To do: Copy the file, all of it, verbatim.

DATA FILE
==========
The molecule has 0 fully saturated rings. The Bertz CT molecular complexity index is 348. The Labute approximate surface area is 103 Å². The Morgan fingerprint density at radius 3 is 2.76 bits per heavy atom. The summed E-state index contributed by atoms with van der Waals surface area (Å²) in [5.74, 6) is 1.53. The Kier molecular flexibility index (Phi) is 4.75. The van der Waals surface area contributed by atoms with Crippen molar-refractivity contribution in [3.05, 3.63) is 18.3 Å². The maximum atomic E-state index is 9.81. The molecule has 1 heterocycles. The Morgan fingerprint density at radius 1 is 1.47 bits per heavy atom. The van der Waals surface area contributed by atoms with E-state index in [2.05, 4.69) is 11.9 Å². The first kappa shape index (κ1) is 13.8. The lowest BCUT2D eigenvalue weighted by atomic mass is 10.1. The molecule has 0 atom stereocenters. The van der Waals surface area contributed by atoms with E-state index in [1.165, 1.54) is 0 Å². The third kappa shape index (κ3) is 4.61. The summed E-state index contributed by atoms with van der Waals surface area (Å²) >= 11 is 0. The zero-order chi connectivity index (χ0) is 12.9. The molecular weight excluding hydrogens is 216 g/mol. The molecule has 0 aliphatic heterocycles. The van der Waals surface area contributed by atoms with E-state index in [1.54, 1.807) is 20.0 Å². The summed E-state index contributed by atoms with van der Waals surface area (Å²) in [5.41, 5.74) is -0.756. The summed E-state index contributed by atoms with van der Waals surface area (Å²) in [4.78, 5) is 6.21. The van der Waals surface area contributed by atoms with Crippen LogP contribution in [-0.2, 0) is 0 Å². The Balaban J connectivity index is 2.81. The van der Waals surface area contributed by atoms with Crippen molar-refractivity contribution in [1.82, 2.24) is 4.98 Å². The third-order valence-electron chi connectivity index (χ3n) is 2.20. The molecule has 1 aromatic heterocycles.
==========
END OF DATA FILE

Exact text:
The molecule has 0 fully saturated rings. The Bertz CT molecular complexity index is 348. The Labute approximate surface area is 103 Å². The Morgan fingerprint density at radius 3 is 2.76 bits per heavy atom. The summed E-state index contributed by atoms with van der Waals surface area (Å²) in [5.74, 6) is 1.53. The Kier molecular flexibility index (Phi) is 4.75. The van der Waals surface area contributed by atoms with Crippen molar-refractivity contribution in [3.05, 3.63) is 18.3 Å². The maximum atomic E-state index is 9.81. The molecule has 1 heterocycles. The Morgan fingerprint density at radius 1 is 1.47 bits per heavy atom. The van der Waals surface area contributed by atoms with E-state index in [2.05, 4.69) is 11.9 Å². The first kappa shape index (κ1) is 13.8. The lowest BCUT2D eigenvalue weighted by atomic mass is 10.1. The molecule has 0 atom stereocenters. The van der Waals surface area contributed by atoms with E-state index in [1.165, 1.54) is 0 Å². The third kappa shape index (κ3) is 4.61. The summed E-state index contributed by atoms with van der Waals surface area (Å²) >= 11 is 0. The zero-order chi connectivity index (χ0) is 12.9. The molecular weight excluding hydrogens is 216 g/mol. The molecule has 0 aliphatic heterocycles. The van der Waals surface area contributed by atoms with E-state index in [1.54, 1.807) is 20.0 Å². The summed E-state index contributed by atoms with van der Waals surface area (Å²) in [5.41, 5.74) is -0.756. The summed E-state index contributed by atoms with van der Waals surface area (Å²) in [4.78, 5) is 6.21. The van der Waals surface area contributed by atoms with Crippen LogP contribution in [-0.2, 0) is 0 Å². The Balaban J connectivity index is 2.81. The van der Waals surface area contributed by atoms with Crippen molar-refractivity contribution in [1.82, 2.24) is 4.98 Å². The third-order valence-electron chi connectivity index (χ3n) is 2.20. The molecule has 1 aromatic heterocycles.